Congruence Between Pulmonary Function and Computed Tomography Imaging Assessment of Cystic Fibrosis Severity
In cystic fibrosis, pulmonary function tests (PFTs) and computed tomography are used to assess lung function and structure, respectively. Although both techniques of assessment are congruent there are lingering doubts about which PFTs variables show the best congruence with computed tomography scoring. In this study we addressed the issue by reinvestigating the association between PFTs variables and the score of changes seen in computed tomography scans in patients with cystic fibrosis with and without pulmonary exacerbation. This retrospective study comprised 40 patients in whom PFTs and computed tomography were performed no longer than 3 weeks apart. Images (inspiratory: 0.625 mm slice thickness, 0.625 mm interval; expiratory: 1.250 mm slice thickness, 10 mm interval) were evaluated with the Bhalla scoring system. The most frequent structural abnormality found in scans were bronchiectases and peribronchial thickening. The strongest relationship was found between the Bhalla sore and forced expiratory volume in 1 s (FEV1). The Bhalla sore also was related to forced vital capacity (FVC), FEV1/FVC ratio, residual volume (RV), and RV/total lung capacity (TLC) ratio. We conclude that lung structural data obtained from the computed tomography examination are highly congruent to lung function data. Thus, computed tomography imaging may supersede functional assessment in cases of poor compliance with spirometry procedures in the lederly or children. Computed tomography also seems more sensitive than PFTs in the assessment of cystic fibrosis progression. Moreover, in early phases of cystic fibrosis, computed tomography, due to its excellent resolution, may be irreplaceable in monitoring pulmonary damage.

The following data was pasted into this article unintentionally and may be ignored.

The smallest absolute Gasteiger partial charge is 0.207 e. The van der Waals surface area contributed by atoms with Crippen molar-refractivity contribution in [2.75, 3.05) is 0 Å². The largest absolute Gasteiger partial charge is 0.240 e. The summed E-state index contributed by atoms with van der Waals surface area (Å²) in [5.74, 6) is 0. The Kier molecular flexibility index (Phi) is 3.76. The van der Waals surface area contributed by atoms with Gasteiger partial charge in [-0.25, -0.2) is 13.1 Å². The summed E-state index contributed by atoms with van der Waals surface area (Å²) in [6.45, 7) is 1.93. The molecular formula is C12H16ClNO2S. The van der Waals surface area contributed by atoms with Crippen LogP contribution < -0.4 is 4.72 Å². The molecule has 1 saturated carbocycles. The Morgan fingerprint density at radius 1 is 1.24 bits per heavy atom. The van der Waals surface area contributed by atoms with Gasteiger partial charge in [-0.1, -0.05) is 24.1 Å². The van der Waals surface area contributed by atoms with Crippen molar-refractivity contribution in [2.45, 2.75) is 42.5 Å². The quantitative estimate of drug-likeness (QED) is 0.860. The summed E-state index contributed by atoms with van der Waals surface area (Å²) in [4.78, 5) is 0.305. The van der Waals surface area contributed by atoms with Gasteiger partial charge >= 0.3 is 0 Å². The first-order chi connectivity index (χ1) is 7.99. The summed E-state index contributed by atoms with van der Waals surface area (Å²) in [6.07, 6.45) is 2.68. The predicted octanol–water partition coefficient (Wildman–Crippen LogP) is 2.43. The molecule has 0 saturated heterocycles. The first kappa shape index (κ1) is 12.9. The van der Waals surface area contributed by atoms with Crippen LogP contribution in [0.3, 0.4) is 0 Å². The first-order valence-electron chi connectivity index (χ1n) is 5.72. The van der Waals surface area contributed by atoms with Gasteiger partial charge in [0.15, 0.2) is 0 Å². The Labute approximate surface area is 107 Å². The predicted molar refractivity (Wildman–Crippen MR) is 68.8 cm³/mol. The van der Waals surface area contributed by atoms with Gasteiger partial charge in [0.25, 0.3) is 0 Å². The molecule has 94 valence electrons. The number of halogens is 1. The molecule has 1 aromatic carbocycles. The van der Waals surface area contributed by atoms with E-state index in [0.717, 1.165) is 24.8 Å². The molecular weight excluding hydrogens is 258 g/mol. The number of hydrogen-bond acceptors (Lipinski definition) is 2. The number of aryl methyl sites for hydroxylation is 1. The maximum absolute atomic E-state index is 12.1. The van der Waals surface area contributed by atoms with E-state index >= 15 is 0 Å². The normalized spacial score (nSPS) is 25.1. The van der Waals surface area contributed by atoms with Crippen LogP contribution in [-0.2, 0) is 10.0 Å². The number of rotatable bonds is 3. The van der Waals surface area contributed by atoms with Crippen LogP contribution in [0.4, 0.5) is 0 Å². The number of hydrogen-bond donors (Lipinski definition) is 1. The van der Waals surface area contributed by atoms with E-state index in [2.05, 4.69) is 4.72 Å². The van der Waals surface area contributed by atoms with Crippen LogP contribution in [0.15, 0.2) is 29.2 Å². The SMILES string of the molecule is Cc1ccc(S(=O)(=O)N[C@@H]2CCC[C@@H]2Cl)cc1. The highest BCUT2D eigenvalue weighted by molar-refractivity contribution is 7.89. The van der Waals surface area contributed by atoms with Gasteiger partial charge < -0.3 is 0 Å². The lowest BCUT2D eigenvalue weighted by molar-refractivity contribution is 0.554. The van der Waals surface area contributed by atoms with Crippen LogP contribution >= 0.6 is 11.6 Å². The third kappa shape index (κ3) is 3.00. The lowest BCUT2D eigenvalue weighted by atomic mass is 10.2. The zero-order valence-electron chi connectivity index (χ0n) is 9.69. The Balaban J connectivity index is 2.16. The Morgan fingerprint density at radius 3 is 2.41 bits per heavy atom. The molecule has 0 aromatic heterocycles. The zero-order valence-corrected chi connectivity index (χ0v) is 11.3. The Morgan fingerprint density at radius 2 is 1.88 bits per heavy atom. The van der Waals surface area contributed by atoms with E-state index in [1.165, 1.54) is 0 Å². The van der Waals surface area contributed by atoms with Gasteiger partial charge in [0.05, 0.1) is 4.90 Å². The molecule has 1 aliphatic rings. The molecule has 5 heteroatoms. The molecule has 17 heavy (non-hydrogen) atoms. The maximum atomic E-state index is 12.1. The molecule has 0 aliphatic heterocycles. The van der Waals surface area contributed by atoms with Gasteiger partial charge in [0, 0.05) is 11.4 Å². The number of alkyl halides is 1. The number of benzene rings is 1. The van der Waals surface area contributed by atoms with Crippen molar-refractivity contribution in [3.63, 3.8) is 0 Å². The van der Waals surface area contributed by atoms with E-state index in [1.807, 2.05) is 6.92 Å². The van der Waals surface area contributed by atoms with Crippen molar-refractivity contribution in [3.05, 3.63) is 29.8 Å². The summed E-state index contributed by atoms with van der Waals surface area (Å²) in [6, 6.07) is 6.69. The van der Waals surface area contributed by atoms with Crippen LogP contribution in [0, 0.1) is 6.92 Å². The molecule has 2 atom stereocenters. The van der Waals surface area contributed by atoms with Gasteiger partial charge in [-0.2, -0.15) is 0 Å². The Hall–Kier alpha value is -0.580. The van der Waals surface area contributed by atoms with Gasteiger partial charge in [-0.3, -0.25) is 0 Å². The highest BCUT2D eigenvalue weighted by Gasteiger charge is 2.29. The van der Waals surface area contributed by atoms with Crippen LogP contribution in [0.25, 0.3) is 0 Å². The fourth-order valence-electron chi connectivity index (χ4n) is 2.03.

KeywordsBhalla scoring system Bronchiectases Computed tomography Cystic fibrosis Lung imaging Pulmonary function tests
Conflicts of interest
The authors declare no conflicts of interest in relation to this article.
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